Emmanuel “Boogie” Feggins – 1889-1997


Emmanuel "Boogie" Feggins – 1989-1997

He loved to dance when he was a boy, so his cousin nicknamed him “Boogie.”  People still fondly call him “Boogie” to this day, especially when they remember how his feet flew swiftly and gracefully across the high school football field as a star running back for the Palatka Panthers.  Emmanuel “Boogie” Feggins was fast … fast enough to carry the ball to victory again and again back in the early 1990’s.  He was fast and he was smart, too.  He earned the respect of his team-mates, coaches, teachers and classmates by being a stand-up guy on and off the football field.  It was no surprise to anyone but “Boogie” when he was crowned Homecoming King in his senior year of high school. 


“I wasn’t supposed to even finish high school,” admits Boogie, who went on to two years of college after graduation.  “If it hadn’t been for Rodeheaver Boys Ranch, I would probably have ended up dead, homeless or in jail.”  Boogie and his brother, Freddie, were referred to Rodeheaver Boys Ranch when they got into a little trouble over in Interlachen and landed in the detention center.  Born in Albany, Georgia, the brothers lost their mother when Boogie was two years old and Freddy just a tiny infant.  With no father in sight, the boys had been passed from relative to relative until they arrived at the Ranch on November 29, 1989.  “It’s a day I won’t forget,” says Boogie. “I was almost 15 years old and I was afraid.  We had nothing – nothing. Ashley Jeter [then Ranch Director] took us under his wing. He scrounged us some clothes for school.  He put his hand on my shoulder and said, ‘Everything’s going to be all right, son.’”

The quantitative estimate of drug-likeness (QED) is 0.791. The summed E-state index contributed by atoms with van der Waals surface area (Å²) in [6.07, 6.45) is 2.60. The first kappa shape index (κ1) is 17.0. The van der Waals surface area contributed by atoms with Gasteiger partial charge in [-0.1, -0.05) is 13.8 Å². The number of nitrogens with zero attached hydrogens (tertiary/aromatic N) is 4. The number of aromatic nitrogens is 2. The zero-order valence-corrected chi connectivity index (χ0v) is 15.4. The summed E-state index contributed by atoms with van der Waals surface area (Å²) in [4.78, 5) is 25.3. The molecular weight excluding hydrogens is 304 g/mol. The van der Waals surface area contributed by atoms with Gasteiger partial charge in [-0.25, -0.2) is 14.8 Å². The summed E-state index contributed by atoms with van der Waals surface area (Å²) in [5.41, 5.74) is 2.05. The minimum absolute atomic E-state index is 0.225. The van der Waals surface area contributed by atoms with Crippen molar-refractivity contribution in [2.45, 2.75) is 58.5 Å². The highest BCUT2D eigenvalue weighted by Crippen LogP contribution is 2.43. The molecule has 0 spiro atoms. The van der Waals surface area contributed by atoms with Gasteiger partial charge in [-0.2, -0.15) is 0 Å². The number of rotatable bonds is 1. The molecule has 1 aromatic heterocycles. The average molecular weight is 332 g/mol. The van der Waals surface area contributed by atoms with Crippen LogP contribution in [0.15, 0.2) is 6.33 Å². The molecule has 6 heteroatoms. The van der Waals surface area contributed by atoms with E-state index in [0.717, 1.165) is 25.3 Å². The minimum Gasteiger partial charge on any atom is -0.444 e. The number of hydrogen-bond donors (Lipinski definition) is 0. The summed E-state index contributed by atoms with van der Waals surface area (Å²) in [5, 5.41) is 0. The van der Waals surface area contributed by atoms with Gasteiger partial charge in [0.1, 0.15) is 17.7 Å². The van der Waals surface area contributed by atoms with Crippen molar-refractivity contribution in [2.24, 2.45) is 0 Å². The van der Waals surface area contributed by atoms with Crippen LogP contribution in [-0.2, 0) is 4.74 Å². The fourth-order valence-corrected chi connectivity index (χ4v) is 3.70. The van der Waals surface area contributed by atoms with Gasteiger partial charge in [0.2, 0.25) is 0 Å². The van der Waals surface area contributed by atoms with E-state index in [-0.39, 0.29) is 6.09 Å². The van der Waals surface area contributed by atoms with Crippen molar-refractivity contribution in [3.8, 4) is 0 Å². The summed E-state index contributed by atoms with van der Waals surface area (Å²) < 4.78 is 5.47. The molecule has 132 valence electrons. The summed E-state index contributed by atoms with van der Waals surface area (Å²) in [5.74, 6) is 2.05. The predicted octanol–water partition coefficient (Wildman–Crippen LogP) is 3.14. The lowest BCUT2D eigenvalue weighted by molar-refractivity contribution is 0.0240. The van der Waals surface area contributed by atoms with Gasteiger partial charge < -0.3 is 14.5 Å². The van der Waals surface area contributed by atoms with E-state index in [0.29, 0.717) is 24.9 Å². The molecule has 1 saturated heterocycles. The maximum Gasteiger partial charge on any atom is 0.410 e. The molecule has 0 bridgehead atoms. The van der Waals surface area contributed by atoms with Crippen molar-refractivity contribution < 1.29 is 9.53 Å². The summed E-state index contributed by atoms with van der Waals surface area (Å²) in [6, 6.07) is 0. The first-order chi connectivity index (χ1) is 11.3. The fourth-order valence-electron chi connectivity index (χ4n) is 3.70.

As it turned out, despite the many ongoing financial challenges faced by the Ranch, everything was all right – at least in Boogie’s eyes.  “It was just like our own little city … with swimming, volleyball, basketball, study hall, and all the food we could eat!”  Boogie was in 8th grade, having fallen behind in school, but with a regular schedule of study help, he soon caught up.  The six years he spent at Rodeheaver, both on the Ranch and in a transitional home in town, Boogie credits as the most important of his life. “Rodeheaver Boys Ranch made me a better man,” he says.  “Papa Jeter didn’t play … he was kind, but he expected us to learn the value of a dollar and be responsible for our actions.  I learned to love God and be respectful of others.”  Today, Emmanuel “Boogie” Feggins, still a football legend after 20 years, is a good citizen and a devoted husband and father.  He and his best friend, Jason Claro (also a former ranch boy) have worked at Georgia Pacific in Palatka for nearly a decade.  They are like brothers.  They grew up together.


After nearly 65 years and nearly 3,000 boys, Rodeheaver Boys Ranch continues to build good brothers, sons, and fathers … fine men of God who are devoted to their families and communities.  Today, there are boys at the Ranch who, like Boogie, came with nothing and need the reassurance that “Everything’s going to be all right, son.”  They’ve never had a strong, loving, caring family in their young lives, but now they do.  Won’t you be part of that family?  Rodeheaver Boys Ranch needs your help to keep helping boys.  Please consider being a benefactor to the Ranch.  The boys will thank you for the rest of their lives.  Your investment in their future will reap immeasurable benefits.  Your donation can and will make a difference. .